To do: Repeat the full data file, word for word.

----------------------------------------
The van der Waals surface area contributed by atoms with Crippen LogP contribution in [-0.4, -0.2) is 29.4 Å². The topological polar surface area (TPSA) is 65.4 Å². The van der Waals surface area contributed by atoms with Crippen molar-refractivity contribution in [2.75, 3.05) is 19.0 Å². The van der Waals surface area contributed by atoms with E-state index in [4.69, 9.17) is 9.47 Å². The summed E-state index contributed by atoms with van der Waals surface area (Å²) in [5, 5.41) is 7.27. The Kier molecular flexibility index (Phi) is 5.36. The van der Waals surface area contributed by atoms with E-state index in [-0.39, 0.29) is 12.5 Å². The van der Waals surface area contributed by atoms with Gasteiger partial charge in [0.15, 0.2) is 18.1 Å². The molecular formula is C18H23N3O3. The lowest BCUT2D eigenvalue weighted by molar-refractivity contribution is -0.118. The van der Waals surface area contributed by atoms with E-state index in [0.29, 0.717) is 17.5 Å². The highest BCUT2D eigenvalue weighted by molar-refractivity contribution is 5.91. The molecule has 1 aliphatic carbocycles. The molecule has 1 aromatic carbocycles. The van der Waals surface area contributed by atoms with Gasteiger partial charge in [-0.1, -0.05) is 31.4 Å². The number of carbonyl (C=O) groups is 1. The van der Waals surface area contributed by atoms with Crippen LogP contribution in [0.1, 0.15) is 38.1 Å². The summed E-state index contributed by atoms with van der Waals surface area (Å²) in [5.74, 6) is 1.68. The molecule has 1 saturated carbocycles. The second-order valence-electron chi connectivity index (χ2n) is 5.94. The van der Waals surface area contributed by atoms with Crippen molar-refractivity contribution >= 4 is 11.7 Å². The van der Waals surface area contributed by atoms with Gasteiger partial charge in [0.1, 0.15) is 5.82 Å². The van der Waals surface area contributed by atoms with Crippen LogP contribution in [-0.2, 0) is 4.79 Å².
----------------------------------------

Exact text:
The van der Waals surface area contributed by atoms with Crippen LogP contribution in [-0.4, -0.2) is 29.4 Å². The topological polar surface area (TPSA) is 65.4 Å². The van der Waals surface area contributed by atoms with Crippen molar-refractivity contribution in [2.75, 3.05) is 19.0 Å². The van der Waals surface area contributed by atoms with E-state index in [4.69, 9.17) is 9.47 Å². The summed E-state index contributed by atoms with van der Waals surface area (Å²) in [5, 5.41) is 7.27. The Kier molecular flexibility index (Phi) is 5.36. The van der Waals surface area contributed by atoms with E-state index in [-0.39, 0.29) is 12.5 Å². The van der Waals surface area contributed by atoms with Gasteiger partial charge in [0.15, 0.2) is 18.1 Å². The molecular formula is C18H23N3O3. The lowest BCUT2D eigenvalue weighted by molar-refractivity contribution is -0.118. The van der Waals surface area contributed by atoms with E-state index in [0.29, 0.717) is 17.5 Å². The highest BCUT2D eigenvalue weighted by molar-refractivity contribution is 5.91. The molecule has 1 aliphatic carbocycles. The molecule has 1 aromatic carbocycles. The van der Waals surface area contributed by atoms with Gasteiger partial charge in [-0.1, -0.05) is 31.4 Å². The number of carbonyl (C=O) groups is 1. The van der Waals surface area contributed by atoms with Crippen LogP contribution in [0.1, 0.15) is 38.1 Å². The summed E-state index contributed by atoms with van der Waals surface area (Å²) in [5.74, 6) is 1.68. The molecule has 1 saturated carbocycles. The second-order valence-electron chi connectivity index (χ2n) is 5.94. The van der Waals surface area contributed by atoms with Crippen molar-refractivity contribution >= 4 is 11.7 Å². The van der Waals surface area contributed by atoms with Gasteiger partial charge in [0.1, 0.15) is 5.82 Å². The van der Waals surface area contributed by atoms with Crippen LogP contribution in [-0.2, 0) is 4.79 Å².